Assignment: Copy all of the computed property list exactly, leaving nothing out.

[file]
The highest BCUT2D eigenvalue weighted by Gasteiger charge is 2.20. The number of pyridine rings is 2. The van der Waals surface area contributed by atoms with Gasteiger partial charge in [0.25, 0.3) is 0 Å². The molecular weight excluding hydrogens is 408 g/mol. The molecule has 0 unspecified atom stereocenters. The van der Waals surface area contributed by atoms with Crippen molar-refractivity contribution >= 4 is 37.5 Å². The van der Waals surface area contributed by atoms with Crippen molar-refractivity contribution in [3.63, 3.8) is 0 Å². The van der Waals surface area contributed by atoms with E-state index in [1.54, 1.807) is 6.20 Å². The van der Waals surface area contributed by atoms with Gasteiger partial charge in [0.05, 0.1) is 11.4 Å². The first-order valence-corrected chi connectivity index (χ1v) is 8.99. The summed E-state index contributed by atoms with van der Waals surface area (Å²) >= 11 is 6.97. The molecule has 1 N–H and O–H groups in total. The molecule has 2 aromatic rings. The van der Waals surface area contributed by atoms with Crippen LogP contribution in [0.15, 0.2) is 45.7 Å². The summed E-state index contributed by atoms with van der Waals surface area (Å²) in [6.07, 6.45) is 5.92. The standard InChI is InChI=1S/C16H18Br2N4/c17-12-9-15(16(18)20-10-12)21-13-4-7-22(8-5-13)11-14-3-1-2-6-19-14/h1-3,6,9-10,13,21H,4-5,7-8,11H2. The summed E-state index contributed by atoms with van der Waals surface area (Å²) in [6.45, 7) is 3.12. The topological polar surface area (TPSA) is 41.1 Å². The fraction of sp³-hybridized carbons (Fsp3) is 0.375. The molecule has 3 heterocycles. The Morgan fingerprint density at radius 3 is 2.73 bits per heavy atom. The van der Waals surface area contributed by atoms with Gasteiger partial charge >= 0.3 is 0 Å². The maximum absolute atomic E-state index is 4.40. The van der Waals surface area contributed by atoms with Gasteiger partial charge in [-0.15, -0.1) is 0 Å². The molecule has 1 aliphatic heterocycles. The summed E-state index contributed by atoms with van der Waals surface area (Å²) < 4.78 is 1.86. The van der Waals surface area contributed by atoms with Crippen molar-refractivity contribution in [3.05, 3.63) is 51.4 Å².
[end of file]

The highest BCUT2D eigenvalue weighted by Gasteiger charge is 2.20. The number of pyridine rings is 2. The van der Waals surface area contributed by atoms with Gasteiger partial charge in [0.25, 0.3) is 0 Å². The molecular weight excluding hydrogens is 408 g/mol. The molecule has 0 unspecified atom stereocenters. The van der Waals surface area contributed by atoms with Crippen molar-refractivity contribution >= 4 is 37.5 Å². The van der Waals surface area contributed by atoms with Crippen molar-refractivity contribution in [3.63, 3.8) is 0 Å². The van der Waals surface area contributed by atoms with E-state index in [1.54, 1.807) is 6.20 Å². The van der Waals surface area contributed by atoms with Gasteiger partial charge in [0.05, 0.1) is 11.4 Å². The first-order valence-corrected chi connectivity index (χ1v) is 8.99. The summed E-state index contributed by atoms with van der Waals surface area (Å²) >= 11 is 6.97. The molecule has 1 N–H and O–H groups in total. The molecule has 2 aromatic rings. The van der Waals surface area contributed by atoms with Crippen LogP contribution in [0.15, 0.2) is 45.7 Å². The summed E-state index contributed by atoms with van der Waals surface area (Å²) in [6.07, 6.45) is 5.92. The standard InChI is InChI=1S/C16H18Br2N4/c17-12-9-15(16(18)20-10-12)21-13-4-7-22(8-5-13)11-14-3-1-2-6-19-14/h1-3,6,9-10,13,21H,4-5,7-8,11H2. The summed E-state index contributed by atoms with van der Waals surface area (Å²) in [6.45, 7) is 3.12. The topological polar surface area (TPSA) is 41.1 Å². The fraction of sp³-hybridized carbons (Fsp3) is 0.375. The molecule has 3 heterocycles. The Morgan fingerprint density at radius 3 is 2.73 bits per heavy atom. The van der Waals surface area contributed by atoms with Gasteiger partial charge >= 0.3 is 0 Å². The maximum absolute atomic E-state index is 4.40. The van der Waals surface area contributed by atoms with Gasteiger partial charge in [-0.15, -0.1) is 0 Å². The molecule has 1 aliphatic heterocycles. The summed E-state index contributed by atoms with van der Waals surface area (Å²) < 4.78 is 1.86. The van der Waals surface area contributed by atoms with Crippen molar-refractivity contribution in [3.05, 3.63) is 51.4 Å².